The coleus plant can be considered as a sign that you need to take good care of yourself and you must do everything possible to stay healthy and live a long and fulfilled life. You must always put your health at the peak of everything because this is what will give you the courage to stay fulfilled.
It has been a hard year for our poor, wee garden but to be honest I think the big Texas Freeze has given most of the original plants a boost. There is bright green growth everywhere and some delightful buds. This white buds on the Yew have just a tinge of blue in them.
I have no idea what this bush is – can anyone help? This is the first time I have seen blossoms in such abundance.
Even my tropical Ti plants have started new growth – they are for zone 10-12 and we are 9. They were both about 5′ tall before the freeze and don’t usually die back in a typical winter season.
You can always depend on old faithful Lantana to bounce back. This eventually turns into a mixed orange and pink blossom – each one has a slightly different variation of colors. Below is the yellow version.
This is one of three brand new Coleus plants. I love the lime and burgundy version. Our garden centers are now like supermarkets were at the start of the Pandemic/Toilet Tissue crisis. There is little stock and it all costs twice as much. I just buy the inexpensive plants at our local grocery store and they look great. Sometimes I see the nursery man deliver them and he suggests the best ones.
I have a soft spot for this Texas Mountain Laurel – it is indigenous and my neighbor gave me it because it didn’t like her garden. She has thrived in ours and is covered with spikes which should turn purple with the most beautiful grape scent. It is also known as Mescal Bean. The red seeds are highly poisonous and contain a narcotic/hallucinogen compound. I see a “Breaking Bad” retirement in our future…☣️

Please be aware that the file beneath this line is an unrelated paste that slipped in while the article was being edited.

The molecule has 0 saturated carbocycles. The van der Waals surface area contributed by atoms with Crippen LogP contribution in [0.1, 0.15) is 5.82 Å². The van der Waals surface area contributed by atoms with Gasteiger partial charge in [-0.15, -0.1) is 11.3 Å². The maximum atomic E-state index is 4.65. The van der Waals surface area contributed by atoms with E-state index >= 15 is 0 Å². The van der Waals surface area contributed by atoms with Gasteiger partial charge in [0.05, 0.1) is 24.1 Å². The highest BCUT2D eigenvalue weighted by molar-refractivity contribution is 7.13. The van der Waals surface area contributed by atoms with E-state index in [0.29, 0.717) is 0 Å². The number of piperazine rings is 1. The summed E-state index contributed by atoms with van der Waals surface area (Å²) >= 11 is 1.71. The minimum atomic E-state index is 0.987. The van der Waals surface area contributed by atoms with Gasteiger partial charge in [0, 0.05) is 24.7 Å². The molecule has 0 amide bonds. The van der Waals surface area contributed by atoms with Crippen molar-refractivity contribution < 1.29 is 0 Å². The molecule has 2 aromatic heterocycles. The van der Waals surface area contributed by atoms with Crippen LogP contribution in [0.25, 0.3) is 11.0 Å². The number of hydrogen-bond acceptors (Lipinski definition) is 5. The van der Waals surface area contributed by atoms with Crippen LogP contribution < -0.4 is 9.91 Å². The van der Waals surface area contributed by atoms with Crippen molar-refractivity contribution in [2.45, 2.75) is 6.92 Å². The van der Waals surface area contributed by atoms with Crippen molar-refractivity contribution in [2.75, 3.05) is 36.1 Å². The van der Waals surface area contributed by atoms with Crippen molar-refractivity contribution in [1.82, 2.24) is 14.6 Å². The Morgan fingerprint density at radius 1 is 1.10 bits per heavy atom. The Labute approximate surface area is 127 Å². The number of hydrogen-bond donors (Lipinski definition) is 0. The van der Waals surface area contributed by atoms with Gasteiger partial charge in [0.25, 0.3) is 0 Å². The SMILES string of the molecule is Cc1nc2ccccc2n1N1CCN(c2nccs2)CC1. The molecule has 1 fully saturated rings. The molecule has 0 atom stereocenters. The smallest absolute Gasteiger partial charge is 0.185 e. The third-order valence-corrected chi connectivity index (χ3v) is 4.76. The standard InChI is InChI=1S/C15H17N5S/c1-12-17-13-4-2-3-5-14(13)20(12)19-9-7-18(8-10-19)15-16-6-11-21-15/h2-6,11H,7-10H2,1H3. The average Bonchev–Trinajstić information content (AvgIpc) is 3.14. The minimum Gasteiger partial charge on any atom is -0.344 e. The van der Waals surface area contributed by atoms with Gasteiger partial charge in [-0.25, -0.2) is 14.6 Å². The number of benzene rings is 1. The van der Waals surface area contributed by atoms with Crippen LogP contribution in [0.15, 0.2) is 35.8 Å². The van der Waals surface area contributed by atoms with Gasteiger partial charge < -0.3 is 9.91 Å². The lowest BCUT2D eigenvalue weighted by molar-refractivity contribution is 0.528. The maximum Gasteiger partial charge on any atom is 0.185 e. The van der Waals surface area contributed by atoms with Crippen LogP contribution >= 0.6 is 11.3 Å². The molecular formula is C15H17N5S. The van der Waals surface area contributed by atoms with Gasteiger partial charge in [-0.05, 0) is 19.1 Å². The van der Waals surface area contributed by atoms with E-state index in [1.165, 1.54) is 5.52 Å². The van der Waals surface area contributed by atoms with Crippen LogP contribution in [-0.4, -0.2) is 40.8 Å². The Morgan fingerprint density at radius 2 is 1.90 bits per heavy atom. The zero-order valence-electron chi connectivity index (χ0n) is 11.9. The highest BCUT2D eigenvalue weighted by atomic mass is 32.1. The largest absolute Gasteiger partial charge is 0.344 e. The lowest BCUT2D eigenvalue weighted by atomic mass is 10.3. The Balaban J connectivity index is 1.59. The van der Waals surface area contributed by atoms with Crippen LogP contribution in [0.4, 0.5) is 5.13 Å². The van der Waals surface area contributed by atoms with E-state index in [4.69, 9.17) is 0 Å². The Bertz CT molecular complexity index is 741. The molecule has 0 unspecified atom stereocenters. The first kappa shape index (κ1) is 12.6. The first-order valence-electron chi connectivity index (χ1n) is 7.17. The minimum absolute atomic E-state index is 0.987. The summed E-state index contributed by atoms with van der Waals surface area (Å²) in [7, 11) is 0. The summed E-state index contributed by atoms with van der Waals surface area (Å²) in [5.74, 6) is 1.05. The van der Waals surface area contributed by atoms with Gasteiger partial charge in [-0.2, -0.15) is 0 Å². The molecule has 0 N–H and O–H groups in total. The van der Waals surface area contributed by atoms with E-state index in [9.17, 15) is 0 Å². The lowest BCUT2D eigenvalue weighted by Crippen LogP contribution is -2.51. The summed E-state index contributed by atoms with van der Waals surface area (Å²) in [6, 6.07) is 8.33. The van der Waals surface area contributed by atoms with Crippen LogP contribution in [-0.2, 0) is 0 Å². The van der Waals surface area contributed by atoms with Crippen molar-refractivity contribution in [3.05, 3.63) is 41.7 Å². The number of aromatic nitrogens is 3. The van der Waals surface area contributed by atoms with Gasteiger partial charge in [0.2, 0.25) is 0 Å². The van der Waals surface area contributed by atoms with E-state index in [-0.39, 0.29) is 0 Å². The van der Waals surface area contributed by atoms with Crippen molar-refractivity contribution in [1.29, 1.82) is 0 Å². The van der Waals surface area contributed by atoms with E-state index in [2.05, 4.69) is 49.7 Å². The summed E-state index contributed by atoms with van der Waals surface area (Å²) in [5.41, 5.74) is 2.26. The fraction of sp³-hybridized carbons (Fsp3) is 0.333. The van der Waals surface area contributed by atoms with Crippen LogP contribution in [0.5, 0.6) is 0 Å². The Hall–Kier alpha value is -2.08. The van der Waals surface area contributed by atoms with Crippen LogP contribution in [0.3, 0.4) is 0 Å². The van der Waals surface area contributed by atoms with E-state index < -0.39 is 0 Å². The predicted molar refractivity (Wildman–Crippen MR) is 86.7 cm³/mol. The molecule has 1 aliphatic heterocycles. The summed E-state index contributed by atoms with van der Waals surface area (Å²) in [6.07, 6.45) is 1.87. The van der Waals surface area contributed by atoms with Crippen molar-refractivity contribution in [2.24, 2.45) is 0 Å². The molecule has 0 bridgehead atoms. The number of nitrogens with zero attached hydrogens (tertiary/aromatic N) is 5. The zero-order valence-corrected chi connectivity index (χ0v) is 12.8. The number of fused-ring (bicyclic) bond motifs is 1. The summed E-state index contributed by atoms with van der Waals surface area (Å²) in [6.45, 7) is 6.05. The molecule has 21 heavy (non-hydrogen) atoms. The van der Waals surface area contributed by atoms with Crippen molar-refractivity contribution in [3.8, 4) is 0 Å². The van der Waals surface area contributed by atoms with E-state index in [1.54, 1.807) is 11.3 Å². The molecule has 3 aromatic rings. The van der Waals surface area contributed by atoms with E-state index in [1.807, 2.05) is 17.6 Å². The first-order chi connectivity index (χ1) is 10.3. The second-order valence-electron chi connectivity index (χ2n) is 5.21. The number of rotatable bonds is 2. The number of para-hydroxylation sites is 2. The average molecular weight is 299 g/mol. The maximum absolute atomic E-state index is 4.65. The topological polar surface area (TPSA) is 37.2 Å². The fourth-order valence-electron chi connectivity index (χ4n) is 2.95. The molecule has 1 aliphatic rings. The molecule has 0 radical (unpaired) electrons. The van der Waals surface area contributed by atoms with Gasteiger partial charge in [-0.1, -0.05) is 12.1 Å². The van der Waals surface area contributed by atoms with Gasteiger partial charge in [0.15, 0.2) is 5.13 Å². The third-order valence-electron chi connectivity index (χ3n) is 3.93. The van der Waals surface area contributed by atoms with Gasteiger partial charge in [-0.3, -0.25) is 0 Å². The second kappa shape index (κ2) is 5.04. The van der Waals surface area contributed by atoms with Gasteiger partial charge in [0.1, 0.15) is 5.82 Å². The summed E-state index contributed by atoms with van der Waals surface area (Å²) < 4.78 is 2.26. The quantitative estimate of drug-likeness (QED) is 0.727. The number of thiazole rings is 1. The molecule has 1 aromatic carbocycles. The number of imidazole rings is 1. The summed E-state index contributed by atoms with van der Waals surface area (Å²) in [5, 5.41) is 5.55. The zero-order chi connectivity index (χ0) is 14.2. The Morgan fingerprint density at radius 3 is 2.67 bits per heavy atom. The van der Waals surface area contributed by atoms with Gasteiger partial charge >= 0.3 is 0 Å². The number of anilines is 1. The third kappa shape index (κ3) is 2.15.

This is the Halloween story I promised following the Cougar and the Cherokee blog – https://chattykerry.wordpress.com/2015/10/01/the-cougar-and-the-cherokee/ I had gone into our local hardware store to speak to the master gardener about a strange webbing all over our Live Oak. Both my husband and I thought that it was a very industrious spider but then the web was literally all over an oak tree that is as tall as our house. I was chatting with a friend who queried whether it could be something harmful like a silk worm.
To my astonishment, the master gardener brought up some photos on her computer of the perpetrators and their web – it was bark lice. They are amazing little friends of nature. Live Oaks attract lichen because of their open bark and this can kill the tree. The bark lice eat lichen so they come as a landscaping team – probably speaking Spanish – cover their web all over the tree, eat the lichen, roll the web back into a ball and take it with them to the next tree. Isn’t that fantastic?
I looked very hard for Ernesto, Adelpho or Pedro but I couldn’t see the little stripy critters under the webbing. I hoped it would last until Halloween and I could cover the tree in fake spiders but their job is done and our tiny landscapers have moved onto another tree. Nature is full of joy and mystery.